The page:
Detained Crimean Tatars might face long-term arrests: ombudsperson

Ukrainian News
Canan Kevser
17 February 2021, 13:29
Canan Kevser
17 February 2021, 13:29

Seven persons were taken to FSB directorate after the mass searches in their houses in the Russia-occupied Crimea on Wednesday.

The searches were conducted at the homes of Lenur Seydametov (Bakhchisarai), Timur Yalkabov (Akmescit), Azamat Eyupov (Qarasuvbazar), Yashar Shikhametov (Baydar village) ve Abdulboriy Makhamadaminov (Icki district), Ernest Ibragimov (Bakhchisarai) and Oleg Fedorov (Bakhchisarai).

Ukrainian Ombudswoman Lyudmyla Denisova said in a statement that all of the men were taken to the FSB's directorate in Crimea after the searches.

Abdulboriy Makhamadaminov was released shortly after.

"Such actions by so-called law enforcement violated the presumption of innocence, and rights of freedom, personal security, legal assistance, as the searches were conducted without court decisions, with no lawyers present, and without handing out of any procedural documents," Denisova said.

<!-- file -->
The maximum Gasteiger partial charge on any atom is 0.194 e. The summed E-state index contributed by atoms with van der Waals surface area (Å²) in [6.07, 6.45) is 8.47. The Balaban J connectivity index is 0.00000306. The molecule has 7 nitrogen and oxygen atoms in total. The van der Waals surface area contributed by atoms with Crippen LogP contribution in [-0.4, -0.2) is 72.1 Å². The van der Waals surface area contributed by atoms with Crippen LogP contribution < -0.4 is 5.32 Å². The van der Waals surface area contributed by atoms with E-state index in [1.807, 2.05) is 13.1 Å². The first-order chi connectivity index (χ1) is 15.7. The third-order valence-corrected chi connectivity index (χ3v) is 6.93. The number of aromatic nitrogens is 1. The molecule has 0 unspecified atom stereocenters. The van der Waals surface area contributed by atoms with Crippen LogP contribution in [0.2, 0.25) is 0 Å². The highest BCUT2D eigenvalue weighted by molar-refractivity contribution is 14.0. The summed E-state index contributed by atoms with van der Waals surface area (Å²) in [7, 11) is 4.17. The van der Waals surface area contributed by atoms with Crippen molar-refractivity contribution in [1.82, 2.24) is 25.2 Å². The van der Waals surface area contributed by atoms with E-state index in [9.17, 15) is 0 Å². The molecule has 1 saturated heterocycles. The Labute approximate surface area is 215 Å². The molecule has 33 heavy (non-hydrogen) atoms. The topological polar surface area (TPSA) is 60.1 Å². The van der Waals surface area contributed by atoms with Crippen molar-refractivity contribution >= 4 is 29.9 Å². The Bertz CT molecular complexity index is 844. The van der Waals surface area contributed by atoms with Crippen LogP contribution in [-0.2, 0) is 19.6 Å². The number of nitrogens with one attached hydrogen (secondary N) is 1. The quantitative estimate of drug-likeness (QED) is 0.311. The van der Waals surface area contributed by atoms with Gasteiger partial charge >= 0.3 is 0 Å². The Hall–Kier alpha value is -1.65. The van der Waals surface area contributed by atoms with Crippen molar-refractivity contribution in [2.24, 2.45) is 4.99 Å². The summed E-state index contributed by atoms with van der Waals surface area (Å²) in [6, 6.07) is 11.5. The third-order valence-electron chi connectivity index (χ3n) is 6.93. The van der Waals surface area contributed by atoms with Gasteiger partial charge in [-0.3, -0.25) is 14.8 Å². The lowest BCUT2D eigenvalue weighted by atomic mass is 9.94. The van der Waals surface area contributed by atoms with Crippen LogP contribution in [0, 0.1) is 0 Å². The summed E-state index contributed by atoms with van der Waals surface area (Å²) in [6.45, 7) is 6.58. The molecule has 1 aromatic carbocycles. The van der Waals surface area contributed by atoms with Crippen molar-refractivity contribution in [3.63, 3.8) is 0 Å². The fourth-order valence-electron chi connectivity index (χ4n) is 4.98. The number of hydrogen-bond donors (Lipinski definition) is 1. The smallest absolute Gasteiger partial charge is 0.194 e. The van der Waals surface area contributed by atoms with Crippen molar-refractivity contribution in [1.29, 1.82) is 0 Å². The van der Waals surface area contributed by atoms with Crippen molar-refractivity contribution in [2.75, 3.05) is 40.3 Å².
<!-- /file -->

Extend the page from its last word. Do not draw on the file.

She added that the detained Crimean Tatars might face long-term arrests.


After the occupation of Crimea by Russia, the invaders started persecuting independent journalists, civil activists, members of the Crimean Tatar national movement, the Mejlis, as well as Crimean Muslims suspected of links with the international Islamic political organization Hizb-ut Tahrir.

Hizb-ut Tahrir is a global organization based in London that seeks to unite all Muslim countries into an Islamic caliphate, while rejecting terror tools to achieve their goal. It is banned in Russia as a terrorist organization but operates legally in Ukraine.

Rights groups and Western governments have denounced what they describe as a campaign of repression by the Russian-imposed authorities in Crimea, who target members of the Turkic-speaking Crimean Tatar community and others who have spoken out against Moscow's takeover of the peninsula.

Russia took control of Crimea from Ukraine in March 2014 after sending in troops, seizing key facilities, and staging a referendum dismissed as illegal by at least 100 countries.

The West did not recognise the occupation in response to which sanctions against Russia were introduced. Crimea remains internationally recognised territory of Ukraine.